Why Regional Peacemaking Begins With States and Ends.docx

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Department
International Affairs
Course
INTA 2XXX
Professor
Murat
Semester
Spring

Description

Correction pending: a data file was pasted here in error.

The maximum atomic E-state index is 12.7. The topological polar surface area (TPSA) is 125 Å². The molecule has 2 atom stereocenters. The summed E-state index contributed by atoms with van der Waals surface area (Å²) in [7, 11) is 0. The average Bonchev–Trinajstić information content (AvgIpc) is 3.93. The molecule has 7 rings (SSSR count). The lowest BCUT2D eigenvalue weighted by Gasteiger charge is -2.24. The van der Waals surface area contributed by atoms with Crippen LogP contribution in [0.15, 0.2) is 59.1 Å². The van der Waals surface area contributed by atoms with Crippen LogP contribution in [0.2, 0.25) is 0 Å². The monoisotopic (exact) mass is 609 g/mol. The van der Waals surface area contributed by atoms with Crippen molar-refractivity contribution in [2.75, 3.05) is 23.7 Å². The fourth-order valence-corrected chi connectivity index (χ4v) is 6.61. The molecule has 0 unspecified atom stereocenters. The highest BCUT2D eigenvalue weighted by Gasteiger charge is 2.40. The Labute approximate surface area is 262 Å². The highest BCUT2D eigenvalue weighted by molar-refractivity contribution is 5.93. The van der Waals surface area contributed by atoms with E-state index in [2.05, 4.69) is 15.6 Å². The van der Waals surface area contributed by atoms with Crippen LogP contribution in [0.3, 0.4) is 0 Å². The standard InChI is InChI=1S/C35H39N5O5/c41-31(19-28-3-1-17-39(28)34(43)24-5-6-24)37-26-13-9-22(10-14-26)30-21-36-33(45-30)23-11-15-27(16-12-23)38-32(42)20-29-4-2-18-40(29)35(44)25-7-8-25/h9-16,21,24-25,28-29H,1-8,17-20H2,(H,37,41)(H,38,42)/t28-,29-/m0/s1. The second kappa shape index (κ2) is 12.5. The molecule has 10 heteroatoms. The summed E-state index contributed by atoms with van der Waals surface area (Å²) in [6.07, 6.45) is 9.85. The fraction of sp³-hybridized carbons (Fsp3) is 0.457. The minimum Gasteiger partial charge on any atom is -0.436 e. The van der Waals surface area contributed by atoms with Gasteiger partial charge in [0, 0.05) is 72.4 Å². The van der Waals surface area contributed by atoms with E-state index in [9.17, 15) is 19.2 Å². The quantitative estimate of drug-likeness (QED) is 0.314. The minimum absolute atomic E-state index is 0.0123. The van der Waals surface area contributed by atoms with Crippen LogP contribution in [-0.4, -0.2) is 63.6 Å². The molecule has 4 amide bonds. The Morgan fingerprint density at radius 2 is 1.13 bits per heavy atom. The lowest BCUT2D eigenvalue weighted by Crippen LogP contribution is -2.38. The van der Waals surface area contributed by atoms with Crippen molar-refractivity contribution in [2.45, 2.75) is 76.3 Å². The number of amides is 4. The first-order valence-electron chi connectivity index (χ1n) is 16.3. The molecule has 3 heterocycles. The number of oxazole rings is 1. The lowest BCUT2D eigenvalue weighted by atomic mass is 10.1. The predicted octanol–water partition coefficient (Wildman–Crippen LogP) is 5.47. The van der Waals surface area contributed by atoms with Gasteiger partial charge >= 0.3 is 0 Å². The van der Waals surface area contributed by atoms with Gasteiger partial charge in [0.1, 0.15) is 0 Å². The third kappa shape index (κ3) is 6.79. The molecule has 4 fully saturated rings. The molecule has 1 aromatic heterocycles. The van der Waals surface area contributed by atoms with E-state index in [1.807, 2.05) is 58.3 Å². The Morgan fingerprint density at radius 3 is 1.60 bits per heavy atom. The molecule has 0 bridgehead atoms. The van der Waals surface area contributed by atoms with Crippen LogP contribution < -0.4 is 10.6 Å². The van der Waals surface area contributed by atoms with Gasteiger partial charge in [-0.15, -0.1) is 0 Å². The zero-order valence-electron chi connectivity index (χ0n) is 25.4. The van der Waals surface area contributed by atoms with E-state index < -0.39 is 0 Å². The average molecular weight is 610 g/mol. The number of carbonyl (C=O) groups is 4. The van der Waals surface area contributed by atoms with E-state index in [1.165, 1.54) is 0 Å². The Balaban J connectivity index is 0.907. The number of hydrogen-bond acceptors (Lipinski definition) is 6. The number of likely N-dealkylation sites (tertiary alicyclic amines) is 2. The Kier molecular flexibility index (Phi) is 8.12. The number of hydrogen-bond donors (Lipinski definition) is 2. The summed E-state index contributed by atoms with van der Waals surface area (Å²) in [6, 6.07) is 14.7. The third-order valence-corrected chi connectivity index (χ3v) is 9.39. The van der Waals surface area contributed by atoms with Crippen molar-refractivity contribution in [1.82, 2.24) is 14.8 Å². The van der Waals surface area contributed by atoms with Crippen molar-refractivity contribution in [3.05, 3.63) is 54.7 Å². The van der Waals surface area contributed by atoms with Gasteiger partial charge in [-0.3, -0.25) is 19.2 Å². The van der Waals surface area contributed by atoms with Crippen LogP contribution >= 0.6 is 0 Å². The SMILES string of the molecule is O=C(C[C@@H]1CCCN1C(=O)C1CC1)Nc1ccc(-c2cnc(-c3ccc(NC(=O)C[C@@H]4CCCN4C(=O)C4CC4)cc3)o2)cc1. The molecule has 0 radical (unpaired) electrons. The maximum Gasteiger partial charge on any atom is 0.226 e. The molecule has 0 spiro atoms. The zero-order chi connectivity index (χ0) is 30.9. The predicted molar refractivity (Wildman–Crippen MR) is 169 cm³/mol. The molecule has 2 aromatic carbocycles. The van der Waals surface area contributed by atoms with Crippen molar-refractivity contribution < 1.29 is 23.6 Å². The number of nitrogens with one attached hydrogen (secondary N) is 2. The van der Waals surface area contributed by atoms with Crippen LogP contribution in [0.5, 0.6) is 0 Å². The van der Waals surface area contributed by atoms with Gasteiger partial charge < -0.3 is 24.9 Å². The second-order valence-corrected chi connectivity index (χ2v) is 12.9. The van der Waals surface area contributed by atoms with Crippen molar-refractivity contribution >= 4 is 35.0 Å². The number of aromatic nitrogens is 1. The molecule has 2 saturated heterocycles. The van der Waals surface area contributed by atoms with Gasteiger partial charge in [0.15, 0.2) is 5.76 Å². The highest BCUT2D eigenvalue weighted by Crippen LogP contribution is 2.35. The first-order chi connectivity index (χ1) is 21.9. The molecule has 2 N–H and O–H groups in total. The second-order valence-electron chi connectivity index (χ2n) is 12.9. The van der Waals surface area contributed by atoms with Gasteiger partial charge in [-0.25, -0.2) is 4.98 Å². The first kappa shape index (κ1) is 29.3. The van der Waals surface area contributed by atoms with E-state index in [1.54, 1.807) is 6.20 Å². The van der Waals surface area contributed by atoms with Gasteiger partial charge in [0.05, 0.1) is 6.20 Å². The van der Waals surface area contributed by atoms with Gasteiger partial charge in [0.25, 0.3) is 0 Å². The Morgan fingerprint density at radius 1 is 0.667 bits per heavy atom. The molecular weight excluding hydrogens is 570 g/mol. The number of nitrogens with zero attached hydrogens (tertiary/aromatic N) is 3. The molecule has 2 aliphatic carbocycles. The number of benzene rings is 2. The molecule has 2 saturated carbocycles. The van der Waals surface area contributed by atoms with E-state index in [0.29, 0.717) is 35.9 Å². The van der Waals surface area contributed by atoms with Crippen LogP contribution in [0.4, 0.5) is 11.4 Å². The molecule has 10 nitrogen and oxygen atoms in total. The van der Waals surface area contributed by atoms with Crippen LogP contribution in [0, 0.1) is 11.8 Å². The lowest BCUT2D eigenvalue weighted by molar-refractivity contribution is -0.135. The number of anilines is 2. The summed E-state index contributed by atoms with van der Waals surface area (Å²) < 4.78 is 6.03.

Why Regional Peacemaking Begins With States and Ends With Societies: Case Studies from the Middle East and Beyond By Norrin M. Ripsman - The relative role of states and societies in the peacemaking process - Can the state be a driver or obstacle? Can society be a driver or obstacle? - Book builds upon 2005 International Quarterly article - The transition to peace pursues a realist, top-down logic o Common soviet threat o US hegemonic leadership - The endurance of peace pursues a liberal logic due to o Entrenchment of democratic regimes o Liberal regional institutions - Builds upon Ripsman (2005) in 2 key ways: o Addresses a broader range of state and societal explanations of regional peacemaking o Examines additional cases to see if European pattern is exportable across regions or if it is unique - 3 Case Studies of agreements b/w regional rivals o France-Germany after WWII o Egypt-Israel 1979 o Israel-Jordan 1994 o Analysis of the universe of 20 century cases I. Bottom Up-Approach a. Liberal and constructivist approaches i. Democratic Peace Theory 1. Democratic states will not wage war with each other 2. Public is more peaceful than the leaders and controls the government; public is unwilling to wage war unnecessarily and will restrain gov’t if given any power 3. Democratic regimes that share norms do not want to violate these norms 4. Rivalries could be resolved through democratization a. If states can be democratized, a zone of democratic peace can be formed ii. Commercial Liberalism 1. When economic interdependence is high, they are less likely to wage war 2. High opportunity cost since war interferes with trade patterns and profitability 3. Comparative Efficiency a. When trade and investment flow between nations, they are a more inefficient means of obtaining resources in a region than conquest/war b. War requires much higher costs than trade 4. These costs restrain war efforts 5. Deepening trade relations and extending them could maintain peace 6. The possibility of significant likely gains through peacemaking could pressure government to engage in peace efforts iii. Institutionalism (Constructivist) 1. Societies are shaped by the institution in which states belong 2. The state begins to see a common identity with states that belong to the same institution 3. Regional peacemaking can be reached if states are embedded in cooperative institutions iv. Combination of all three 1. Pluralistic Security Community can be formed by combining all three 2. Makes conflict unthinkable as states begin to think of themselves as an integral part of a whole a. (Russet and O’Neal 2001) 3. Since society is the driver of peacemaking, societal paths to peacemaking work best within systems of non-autonomous states (governments) b. The Underlying Logic of Miller (2007) i. What causes war and peace has nothing to do with power; it has to do with state to nation imbalance ii. Too few states and too many nations – secessionist desires iii. Too many states and too few nations – state to state balance iv. Population shifts can rectify this imbalance v. Cold Peace 1. Without societal change 2. Warm peace requires societal change II. Top-Down Approach to Peacemaking between Regional Rivals a. States are the drivers of peacemaking and society is the obstacle b. Realist Approaches i. The state is more willing to engage in peacemaking than the public since it is more practical ii. Balance of Power/Balance of Threat Theory 1. In an anarchic international system, states cannot afford the luxury of permanent rivalries or alliances 2. When it faces a significant threat, it is rational to engage in peacemaking with a former enemy to counter this threat 3. No set strategy iii. Hegemonic Stability Theory 1. Order derives from a concentration of power 2. When one state possesses more political and economic resources, it can use this power to maintain order through motivation or coercion a. Security guarantees b. Incentives c. Threats d. All this could compel smaller regional rivals to cooperate c. Other Rationalist/Statist Approaches i. Regime Survival Motives 1. When the leadership of a state is threatened for several reasons (dwindling resources, lack of technology, etc.) , the state may conclude that its power position can be secured by negotiating peace even if society opposes it d. Both approaches recognize that the state must be insulated from society in order to pave a way for peace III. Ripsman Hybrid Approach a. Transition is top-down b. Endurance is bottom-up i. Must be entrenched in society IV. The Evidence: Middle East a. Bottom-Up i. DPT 1. Israel-Egypt a. Doesn’t really fit b. Neither Egypt nor Israel are democracies c. No elections at the time of Saddat d. The public has no influence e. The public was also not more peaceful than its government 2. Israel-Jordan a. Doesn’t fit either b. No democratic influence c. Very little public influence on government d. Israeli public was on board; greater hostility on the Jordanian side ii. Commercial Liberalism 1. Israel-Egypt a. There were some economic gains but very little enthusiasm from Egyptian businesses b. Several economic normalization initiatives were never put into practice c. Peace was not driven by business community 2. Israel-Jordan a. No enthusiasm from either side b. Israeli businesses believed Jordan lacked sufficient resource
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